- Telecommunications Giant Vodafone Leaves the Libra Association
- Group of Central Banks Assesses Developing Central Bank Digital Currencies
- South Korea Might Impose 20 Percent Tax on Cryptocurrency Profits
- Report: Terrorists Increasingly Use Crypto to Raise Funds Anonymously
- Canadian Securities Administrators Subject Crypto Exchanges to Securities Laws
In a press conference on Monday, US Treasury Secretary Steven Mnuchin expressed his concerns regarding the role that Facebook’s Libra could potentially play in financing terrorism and facilitating money launderers. He even termed it a “national security issue.”
“Cryptocurrencies such as bitcoin have been exploited to support billions of dollars of illicit activity like cyber crime, tax evasion, extortion, ransomware, illicit drugs and human trafficking.”
He was of the view that the folks over at Facebook had a lot of work to do and that he was not comfortable with the launch of Facebook’s new cryptocurrency yet. “The president does have concerns as it relates to bitcoin and cryptocurrencies — those are legitimate concerns that we have been working on for a long period of time,” Mnuchin said, talking about President Donald Trump’s recent attack on cryptocurrencies through a series of tweets a few days ago.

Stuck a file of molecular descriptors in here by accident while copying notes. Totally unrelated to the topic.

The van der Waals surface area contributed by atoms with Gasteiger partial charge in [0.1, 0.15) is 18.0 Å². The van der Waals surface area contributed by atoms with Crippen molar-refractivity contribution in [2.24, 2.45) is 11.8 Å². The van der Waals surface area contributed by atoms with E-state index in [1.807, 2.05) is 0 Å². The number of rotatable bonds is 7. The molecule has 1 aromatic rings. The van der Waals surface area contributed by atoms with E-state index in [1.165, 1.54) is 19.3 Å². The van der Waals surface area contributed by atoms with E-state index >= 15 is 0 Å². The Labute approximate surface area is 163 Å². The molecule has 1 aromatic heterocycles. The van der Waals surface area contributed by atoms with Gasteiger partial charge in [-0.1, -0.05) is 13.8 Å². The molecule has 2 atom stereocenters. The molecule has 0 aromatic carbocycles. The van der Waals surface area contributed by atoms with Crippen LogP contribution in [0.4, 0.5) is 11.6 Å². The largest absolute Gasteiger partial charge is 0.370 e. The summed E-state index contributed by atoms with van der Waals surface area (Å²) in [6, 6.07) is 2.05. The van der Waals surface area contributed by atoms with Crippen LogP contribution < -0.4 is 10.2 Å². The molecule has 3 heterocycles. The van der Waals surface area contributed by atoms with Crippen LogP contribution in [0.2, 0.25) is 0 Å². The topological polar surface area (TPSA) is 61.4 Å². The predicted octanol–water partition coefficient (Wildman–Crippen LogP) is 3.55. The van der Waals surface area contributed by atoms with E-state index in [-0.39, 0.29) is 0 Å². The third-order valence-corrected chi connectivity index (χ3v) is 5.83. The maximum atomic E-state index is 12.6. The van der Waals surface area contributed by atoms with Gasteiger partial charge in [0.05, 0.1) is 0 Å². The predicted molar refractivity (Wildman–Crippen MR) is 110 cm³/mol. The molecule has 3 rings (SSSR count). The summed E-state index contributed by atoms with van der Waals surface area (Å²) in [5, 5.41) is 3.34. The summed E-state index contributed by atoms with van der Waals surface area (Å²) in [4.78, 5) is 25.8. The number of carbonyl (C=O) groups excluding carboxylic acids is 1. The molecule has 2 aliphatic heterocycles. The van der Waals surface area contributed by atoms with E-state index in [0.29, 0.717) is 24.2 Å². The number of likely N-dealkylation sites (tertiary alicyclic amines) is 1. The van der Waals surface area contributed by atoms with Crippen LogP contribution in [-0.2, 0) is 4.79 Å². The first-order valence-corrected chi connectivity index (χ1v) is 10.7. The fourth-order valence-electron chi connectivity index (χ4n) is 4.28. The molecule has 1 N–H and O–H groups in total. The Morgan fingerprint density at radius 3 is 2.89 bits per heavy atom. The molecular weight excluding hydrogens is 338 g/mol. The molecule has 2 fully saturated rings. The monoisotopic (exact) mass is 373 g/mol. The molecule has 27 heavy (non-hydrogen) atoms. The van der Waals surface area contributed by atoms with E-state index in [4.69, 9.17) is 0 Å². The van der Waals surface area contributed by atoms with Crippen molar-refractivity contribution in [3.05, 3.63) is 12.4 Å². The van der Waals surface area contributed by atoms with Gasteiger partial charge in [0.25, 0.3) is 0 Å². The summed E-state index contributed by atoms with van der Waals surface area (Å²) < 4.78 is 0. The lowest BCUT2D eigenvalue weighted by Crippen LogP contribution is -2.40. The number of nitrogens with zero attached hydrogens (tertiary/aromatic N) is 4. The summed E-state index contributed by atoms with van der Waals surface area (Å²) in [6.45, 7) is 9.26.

In his tweets, President Trump said that he was “not a fan” of cryptocurrencies like Bitcoin. He also proposed that Facebook, which plans on launching its global stablecoin next year, would need a bank charter to do so. Following Trump’s criticism on Twitter, Bitcoin lost a chunk of its value; right now Bitcoin is trading at around $9,500 after it has reached a peak of above $13,700 several weeks ago, about 30% drop.
In response to the Treasury Secretary’s remarks, Facebook said that they anticipated a “critical feedback” from regulators around the world regarding compliance and legislation. Facebook also said that they announced Libra a year before its launch so that there was enough time to have those conversations.
Furthermore, the Financial Crimes Enforcement Network (FinCEN), a bureau of the Department of the Treasury, will also be examining Libra and Bitcoin, and will hold any business or private entity that transacts with either “to the highest standards,” Mnuchin said.
Rehashing the Same Elements as with Bitcoin?
Coin Center’s director of research Peter Van Valkenburgh tweeted shortly after the press conference where he highlighted the two main points that Mnuchin focused on.
“Treasury Secretary’s speech focused on two things that they’ve already done to deal with Bitcoin: (1) offer clear guidance about how custodians must comply with BSA as money transmitters and (2) export those policies abroad through the FATF.”
Regulators across the globe have come out against Libra with harsh criticism. Facebook has so far bent the knee to answer to the calls of regulators, hoping for leniency and freedom to operate. We expect to learn a lot more about Libra as we rapidly move forward towards the launch.